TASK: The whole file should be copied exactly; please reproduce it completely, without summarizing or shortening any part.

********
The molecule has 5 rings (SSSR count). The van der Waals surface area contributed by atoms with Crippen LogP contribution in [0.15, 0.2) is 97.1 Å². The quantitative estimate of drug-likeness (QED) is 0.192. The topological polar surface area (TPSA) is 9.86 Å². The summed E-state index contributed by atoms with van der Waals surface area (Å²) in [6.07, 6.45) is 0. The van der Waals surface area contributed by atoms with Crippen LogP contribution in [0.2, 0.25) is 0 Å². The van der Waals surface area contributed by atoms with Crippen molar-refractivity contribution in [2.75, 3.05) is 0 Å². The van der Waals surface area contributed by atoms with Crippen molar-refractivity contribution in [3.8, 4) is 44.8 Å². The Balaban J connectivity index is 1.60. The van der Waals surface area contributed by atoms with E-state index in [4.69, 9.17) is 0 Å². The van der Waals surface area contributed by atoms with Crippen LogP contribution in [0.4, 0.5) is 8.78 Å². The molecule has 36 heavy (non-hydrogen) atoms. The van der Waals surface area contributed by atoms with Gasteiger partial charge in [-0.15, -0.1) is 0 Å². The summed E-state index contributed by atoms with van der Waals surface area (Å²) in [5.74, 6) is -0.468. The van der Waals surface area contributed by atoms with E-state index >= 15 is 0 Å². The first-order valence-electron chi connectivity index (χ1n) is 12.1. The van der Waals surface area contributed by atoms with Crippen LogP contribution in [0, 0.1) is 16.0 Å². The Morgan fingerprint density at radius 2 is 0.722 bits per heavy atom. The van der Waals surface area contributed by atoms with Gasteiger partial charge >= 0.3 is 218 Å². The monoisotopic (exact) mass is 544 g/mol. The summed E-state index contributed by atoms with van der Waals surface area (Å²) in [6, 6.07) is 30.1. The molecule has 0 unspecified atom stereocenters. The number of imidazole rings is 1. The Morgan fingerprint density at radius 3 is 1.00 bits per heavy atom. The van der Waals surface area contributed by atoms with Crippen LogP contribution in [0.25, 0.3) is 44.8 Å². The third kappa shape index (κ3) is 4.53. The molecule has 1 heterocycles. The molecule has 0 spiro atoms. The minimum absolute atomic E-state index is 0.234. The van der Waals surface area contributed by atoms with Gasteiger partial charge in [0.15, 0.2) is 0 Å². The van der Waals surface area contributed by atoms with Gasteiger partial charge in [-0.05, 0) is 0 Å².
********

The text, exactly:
The molecule has 5 rings (SSSR count). The van der Waals surface area contributed by atoms with Crippen LogP contribution in [0.15, 0.2) is 97.1 Å². The quantitative estimate of drug-likeness (QED) is 0.192. The topological polar surface area (TPSA) is 9.86 Å². The summed E-state index contributed by atoms with van der Waals surface area (Å²) in [6.07, 6.45) is 0. The van der Waals surface area contributed by atoms with Crippen LogP contribution in [0.2, 0.25) is 0 Å². The van der Waals surface area contributed by atoms with Crippen molar-refractivity contribution in [2.75, 3.05) is 0 Å². The van der Waals surface area contributed by atoms with Crippen molar-refractivity contribution in [3.8, 4) is 44.8 Å². The Balaban J connectivity index is 1.60. The van der Waals surface area contributed by atoms with E-state index in [4.69, 9.17) is 0 Å². The van der Waals surface area contributed by atoms with Crippen LogP contribution in [0.4, 0.5) is 8.78 Å². The molecule has 36 heavy (non-hydrogen) atoms. The van der Waals surface area contributed by atoms with Gasteiger partial charge in [-0.15, -0.1) is 0 Å². The summed E-state index contributed by atoms with van der Waals surface area (Å²) in [5.74, 6) is -0.468. The van der Waals surface area contributed by atoms with E-state index >= 15 is 0 Å². The first-order valence-electron chi connectivity index (χ1n) is 12.1. The van der Waals surface area contributed by atoms with Crippen LogP contribution in [0, 0.1) is 16.0 Å². The Morgan fingerprint density at radius 2 is 0.722 bits per heavy atom. The van der Waals surface area contributed by atoms with Gasteiger partial charge >= 0.3 is 218 Å². The monoisotopic (exact) mass is 544 g/mol. The summed E-state index contributed by atoms with van der Waals surface area (Å²) in [6, 6.07) is 30.1. The molecule has 0 unspecified atom stereocenters. The number of imidazole rings is 1. The Morgan fingerprint density at radius 3 is 1.00 bits per heavy atom. The van der Waals surface area contributed by atoms with Crippen LogP contribution in [0.25, 0.3) is 44.8 Å². The third kappa shape index (κ3) is 4.53. The molecule has 1 heterocycles. The molecule has 0 spiro atoms. The minimum absolute atomic E-state index is 0.234. The van der Waals surface area contributed by atoms with Gasteiger partial charge in [0.15, 0.2) is 0 Å². The van der Waals surface area contributed by atoms with Gasteiger partial charge in [-0.05, 0) is 0 Å².